Related: 7 Novel Ways to Use Credit Cards for Real Estate Investing

Knowing When to Protect your Credit

Are there times credit doesn’t matter? Absolutely.

Sometimes you’ll see senior citizens paying in order to protect their credit, and they don’t even need credit anymore. I saw this recently with a close family member of mine.

There are situations where a family should stop paying a debt because their situation is dire, and it’s no longer wise to do so.

But, if you have good credit, and you plan to need it for a while, it is prudent to be vigilant in protecting it. I know I am. Here are few ways that paying more attention can help your credit:

Pay Attention!

Have your bank alert you of unauthorized use of your credit cards. Check your bills, bank statements, and accounts regularly. Review your budget, income, and expenses periodically.

Also, be pragmatic. Know which bills report to credit and which ones do not. For example, many utilities don’t report to credit (but some do). My cell phone bill does, but my water bill doesn’t; if you have to be late on something, your cell phone is probably one of the worst bills to be late on.

Last, be strategic about your credit. Limit the size of the credit cards in your wallet in case you’re robbed. Keep your identity as safe as possible. Check your credit report yearly. Even I had to have errors corrected. Be careful opening and closing credit accounts, and be aware of the effect doing so will have on your score. And lastly, be aware of your debt-to-income ratio.

The only other way to protect yourself (beyond what’s listed here) is to own less and control more. This has been my number one strategy as of late.

That said, I know I don’t have all the answers. I’m sure there are many more strategies out there. Please share your favorite.

What have you done to improve and protect your credit score?

About Author

Dave Van Horn

Dave Van Horn is President at PPR The Note Co. - an operating entity that manages several funds that buy/sell/hold residential mortgages, both performing and delinquent. Dave has been in the Real Estate business for over 25 years, starting out as a Realtor and contractor and moving onto everything from fix and flips to Raising Private Money.

10 Comments

  1. Cindy Larsen

    Credit cards are like fire: used carefully, they can keep you warm, and enable you in every financial area if your life. Used carelessly they can burn up everything you own. Here are some rules I’ve learned to get my credit score up, and keep it up:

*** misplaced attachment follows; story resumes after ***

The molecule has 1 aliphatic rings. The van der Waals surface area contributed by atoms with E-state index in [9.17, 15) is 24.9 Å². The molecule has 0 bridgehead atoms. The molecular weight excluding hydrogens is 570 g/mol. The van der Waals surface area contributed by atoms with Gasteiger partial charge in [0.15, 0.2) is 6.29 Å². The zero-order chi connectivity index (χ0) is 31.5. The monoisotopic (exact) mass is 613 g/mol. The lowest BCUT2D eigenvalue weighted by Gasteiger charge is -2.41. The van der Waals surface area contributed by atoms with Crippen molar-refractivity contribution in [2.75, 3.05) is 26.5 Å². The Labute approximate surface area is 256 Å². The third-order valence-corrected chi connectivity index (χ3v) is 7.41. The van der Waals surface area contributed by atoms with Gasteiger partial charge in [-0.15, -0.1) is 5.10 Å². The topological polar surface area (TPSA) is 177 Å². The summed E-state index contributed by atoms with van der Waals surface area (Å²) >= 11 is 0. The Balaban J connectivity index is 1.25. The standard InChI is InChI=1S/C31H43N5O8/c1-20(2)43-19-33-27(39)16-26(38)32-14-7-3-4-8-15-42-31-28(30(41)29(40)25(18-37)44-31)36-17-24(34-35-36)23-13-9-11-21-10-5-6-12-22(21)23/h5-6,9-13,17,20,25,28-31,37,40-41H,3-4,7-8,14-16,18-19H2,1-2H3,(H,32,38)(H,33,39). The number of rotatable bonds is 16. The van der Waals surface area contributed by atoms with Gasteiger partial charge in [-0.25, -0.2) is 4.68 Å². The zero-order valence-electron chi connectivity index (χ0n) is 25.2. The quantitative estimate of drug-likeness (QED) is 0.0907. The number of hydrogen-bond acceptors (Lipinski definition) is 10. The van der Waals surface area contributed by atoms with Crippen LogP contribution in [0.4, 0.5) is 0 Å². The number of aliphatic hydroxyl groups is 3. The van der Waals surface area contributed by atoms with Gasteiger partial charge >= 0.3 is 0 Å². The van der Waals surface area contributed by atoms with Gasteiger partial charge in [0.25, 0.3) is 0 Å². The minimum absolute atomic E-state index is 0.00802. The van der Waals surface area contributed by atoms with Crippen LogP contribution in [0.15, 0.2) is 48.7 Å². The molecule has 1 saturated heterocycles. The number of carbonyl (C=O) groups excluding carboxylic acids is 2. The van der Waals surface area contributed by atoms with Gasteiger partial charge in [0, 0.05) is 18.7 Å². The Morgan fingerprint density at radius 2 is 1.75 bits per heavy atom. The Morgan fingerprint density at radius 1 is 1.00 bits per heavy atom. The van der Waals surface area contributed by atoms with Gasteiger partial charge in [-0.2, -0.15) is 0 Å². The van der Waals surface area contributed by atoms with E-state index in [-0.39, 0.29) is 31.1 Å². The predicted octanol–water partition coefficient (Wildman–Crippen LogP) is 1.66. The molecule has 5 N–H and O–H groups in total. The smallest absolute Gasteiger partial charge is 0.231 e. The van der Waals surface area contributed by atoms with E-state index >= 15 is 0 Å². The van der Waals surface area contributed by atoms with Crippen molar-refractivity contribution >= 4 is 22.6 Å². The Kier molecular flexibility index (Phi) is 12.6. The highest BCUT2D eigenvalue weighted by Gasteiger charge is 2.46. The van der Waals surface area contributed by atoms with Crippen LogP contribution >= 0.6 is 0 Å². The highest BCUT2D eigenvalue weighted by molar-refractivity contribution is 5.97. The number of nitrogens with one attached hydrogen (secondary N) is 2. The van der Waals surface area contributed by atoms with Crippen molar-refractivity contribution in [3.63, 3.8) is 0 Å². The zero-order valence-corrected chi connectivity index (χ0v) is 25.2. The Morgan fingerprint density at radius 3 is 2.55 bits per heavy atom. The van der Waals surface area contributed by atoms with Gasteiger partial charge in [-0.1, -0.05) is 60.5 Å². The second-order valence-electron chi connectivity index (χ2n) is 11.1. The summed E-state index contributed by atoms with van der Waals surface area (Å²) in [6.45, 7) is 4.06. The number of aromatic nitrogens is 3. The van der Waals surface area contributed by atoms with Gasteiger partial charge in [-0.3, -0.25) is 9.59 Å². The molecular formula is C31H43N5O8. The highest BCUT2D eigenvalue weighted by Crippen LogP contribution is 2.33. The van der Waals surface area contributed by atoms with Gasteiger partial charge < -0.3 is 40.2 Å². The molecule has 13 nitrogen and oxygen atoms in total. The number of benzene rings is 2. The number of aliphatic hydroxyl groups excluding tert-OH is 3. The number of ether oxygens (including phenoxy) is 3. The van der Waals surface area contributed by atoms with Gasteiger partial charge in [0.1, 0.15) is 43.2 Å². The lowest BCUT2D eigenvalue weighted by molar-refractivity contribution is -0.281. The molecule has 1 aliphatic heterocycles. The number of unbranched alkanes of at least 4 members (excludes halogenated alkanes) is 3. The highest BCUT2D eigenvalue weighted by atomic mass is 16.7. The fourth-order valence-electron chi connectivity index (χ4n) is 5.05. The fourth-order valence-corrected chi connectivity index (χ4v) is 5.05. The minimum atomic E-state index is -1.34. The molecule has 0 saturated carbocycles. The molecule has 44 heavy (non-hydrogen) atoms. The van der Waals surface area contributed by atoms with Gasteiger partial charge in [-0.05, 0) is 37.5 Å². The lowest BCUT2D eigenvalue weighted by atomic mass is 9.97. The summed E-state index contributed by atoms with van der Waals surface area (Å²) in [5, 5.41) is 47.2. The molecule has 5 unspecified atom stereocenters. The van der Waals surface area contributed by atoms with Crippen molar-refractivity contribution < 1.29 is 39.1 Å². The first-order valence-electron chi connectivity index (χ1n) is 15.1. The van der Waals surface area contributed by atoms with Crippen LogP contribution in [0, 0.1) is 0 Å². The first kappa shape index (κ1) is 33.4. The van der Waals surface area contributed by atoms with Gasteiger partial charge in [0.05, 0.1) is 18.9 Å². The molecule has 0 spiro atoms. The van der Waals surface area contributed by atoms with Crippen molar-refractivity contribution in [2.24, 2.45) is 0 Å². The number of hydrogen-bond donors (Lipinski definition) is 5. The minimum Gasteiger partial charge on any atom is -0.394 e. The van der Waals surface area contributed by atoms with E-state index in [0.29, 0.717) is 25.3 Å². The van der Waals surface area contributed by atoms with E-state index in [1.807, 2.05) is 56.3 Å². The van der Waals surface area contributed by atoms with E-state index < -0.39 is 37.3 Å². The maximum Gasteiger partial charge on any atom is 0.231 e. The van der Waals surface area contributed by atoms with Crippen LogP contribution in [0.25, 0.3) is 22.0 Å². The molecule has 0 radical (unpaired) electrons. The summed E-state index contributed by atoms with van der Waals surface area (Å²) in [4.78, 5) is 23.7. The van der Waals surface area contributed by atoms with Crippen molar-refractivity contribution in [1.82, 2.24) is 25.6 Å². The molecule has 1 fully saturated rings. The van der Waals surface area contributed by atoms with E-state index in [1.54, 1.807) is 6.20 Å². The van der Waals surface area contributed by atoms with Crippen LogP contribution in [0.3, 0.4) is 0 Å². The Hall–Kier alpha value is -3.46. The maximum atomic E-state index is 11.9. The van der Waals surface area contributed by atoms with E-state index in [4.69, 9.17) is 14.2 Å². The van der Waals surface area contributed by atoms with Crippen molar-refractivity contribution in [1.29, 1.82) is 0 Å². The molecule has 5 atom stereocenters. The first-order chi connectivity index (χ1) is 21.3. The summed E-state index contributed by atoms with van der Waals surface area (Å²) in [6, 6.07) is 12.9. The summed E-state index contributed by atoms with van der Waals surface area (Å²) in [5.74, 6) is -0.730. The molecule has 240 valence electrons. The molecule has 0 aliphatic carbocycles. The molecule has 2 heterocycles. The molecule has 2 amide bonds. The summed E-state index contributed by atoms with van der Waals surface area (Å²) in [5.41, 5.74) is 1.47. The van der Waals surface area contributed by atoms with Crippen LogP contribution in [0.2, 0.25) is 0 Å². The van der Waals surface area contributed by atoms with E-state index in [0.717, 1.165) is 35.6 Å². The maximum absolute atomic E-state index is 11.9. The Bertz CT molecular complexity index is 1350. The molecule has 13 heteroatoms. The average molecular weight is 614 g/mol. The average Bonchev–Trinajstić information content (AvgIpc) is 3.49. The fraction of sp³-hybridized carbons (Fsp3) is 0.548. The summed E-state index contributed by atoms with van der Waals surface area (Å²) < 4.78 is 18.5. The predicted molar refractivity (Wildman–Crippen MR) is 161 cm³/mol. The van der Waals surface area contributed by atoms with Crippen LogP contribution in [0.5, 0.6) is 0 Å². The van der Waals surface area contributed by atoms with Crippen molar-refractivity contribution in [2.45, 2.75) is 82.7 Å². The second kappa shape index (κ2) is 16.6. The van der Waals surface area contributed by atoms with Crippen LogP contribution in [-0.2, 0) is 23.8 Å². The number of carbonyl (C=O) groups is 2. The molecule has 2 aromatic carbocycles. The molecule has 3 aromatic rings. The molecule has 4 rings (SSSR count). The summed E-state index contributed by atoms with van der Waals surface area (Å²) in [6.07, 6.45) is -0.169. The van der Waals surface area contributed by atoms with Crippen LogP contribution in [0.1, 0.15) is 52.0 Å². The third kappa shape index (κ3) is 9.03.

If you have credit card debt:
    1. STOP buying on credit, and pay down your debt. Credit card debt carries high interest rates which can ruin your finances. Stratagies:
    A: Transfer your highest interest balances to new credit cards with offers for zero interest for six months. Keep making at least the minimum payment from your old card onto that same debt on the new card. If the debt is not gone in six months, transfer it again. The interest rate on these cards doesn’t matter because, you are NOT going to buy anything with these new cards. They are simply a way to pay of your debt quicker, by not paying interest on your debt, so all of your payment goes to principal
    B. Use your savings or take out a HELOC and pay off your debt. A HELOC at 4% or whatever is a lot less expensive than owing the credit card company that amount of principal at 18% or 24%
    C. Make on every card, AND pay as much as you can on the highest interest rate card

    If you don’t have credit card debt: get some! BUT Don’t go into debt. NEVER buy anything with your credit cards that you do not have the money to pay cash for. BUy it with credit, then immediately pay off the debt with. This requires discipline, but has great rewards. Having and using credit cards will improve your credit rating within a year or two. Cashback credit cards combined with autopayment in full will earn you tax free money.
    Here is how to do it:
    1. Get cash back cards: look on creditkarma.com for recommendations of cards you are likely to be approved for. The interest rate is irrelevant, because you are NOT going to be paying interest. Get cards with no yearly fees.
    2. Use your credit cards to buy everything you can: autopay your bills, buy groceries, gas, etc. All the things you HAVE to pay for in the normal course of living.
    3. Setup “autopayment in full each month” on every one of your credit cards